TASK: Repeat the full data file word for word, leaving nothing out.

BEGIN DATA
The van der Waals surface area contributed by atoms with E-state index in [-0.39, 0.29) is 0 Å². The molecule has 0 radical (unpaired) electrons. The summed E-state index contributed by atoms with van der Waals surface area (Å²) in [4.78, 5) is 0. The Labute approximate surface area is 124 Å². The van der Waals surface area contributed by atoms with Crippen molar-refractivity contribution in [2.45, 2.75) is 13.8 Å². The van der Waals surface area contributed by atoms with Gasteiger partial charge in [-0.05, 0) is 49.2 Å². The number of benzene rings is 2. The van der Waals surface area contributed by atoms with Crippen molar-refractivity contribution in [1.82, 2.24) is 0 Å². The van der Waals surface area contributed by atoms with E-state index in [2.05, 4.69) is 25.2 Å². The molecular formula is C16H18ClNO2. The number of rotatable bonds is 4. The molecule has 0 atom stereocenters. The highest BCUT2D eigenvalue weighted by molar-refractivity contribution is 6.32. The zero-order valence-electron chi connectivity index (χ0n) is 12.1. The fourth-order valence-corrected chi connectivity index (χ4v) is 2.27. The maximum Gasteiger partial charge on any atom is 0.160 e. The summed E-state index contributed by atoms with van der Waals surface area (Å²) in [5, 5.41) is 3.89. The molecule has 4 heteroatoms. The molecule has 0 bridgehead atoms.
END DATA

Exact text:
The van der Waals surface area contributed by atoms with E-state index in [-0.39, 0.29) is 0 Å². The molecule has 0 radical (unpaired) electrons. The summed E-state index contributed by atoms with van der Waals surface area (Å²) in [4.78, 5) is 0. The Labute approximate surface area is 124 Å². The van der Waals surface area contributed by atoms with Crippen molar-refractivity contribution in [2.45, 2.75) is 13.8 Å². The van der Waals surface area contributed by atoms with Gasteiger partial charge in [-0.05, 0) is 49.2 Å². The number of benzene rings is 2. The van der Waals surface area contributed by atoms with Crippen molar-refractivity contribution in [1.82, 2.24) is 0 Å². The van der Waals surface area contributed by atoms with E-state index in [2.05, 4.69) is 25.2 Å². The molecular formula is C16H18ClNO2. The number of rotatable bonds is 4. The molecule has 0 atom stereocenters. The highest BCUT2D eigenvalue weighted by molar-refractivity contribution is 6.32. The zero-order valence-electron chi connectivity index (χ0n) is 12.1. The fourth-order valence-corrected chi connectivity index (χ4v) is 2.27. The maximum Gasteiger partial charge on any atom is 0.160 e. The summed E-state index contributed by atoms with van der Waals surface area (Å²) in [5, 5.41) is 3.89. The molecule has 4 heteroatoms. The molecule has 0 bridgehead atoms.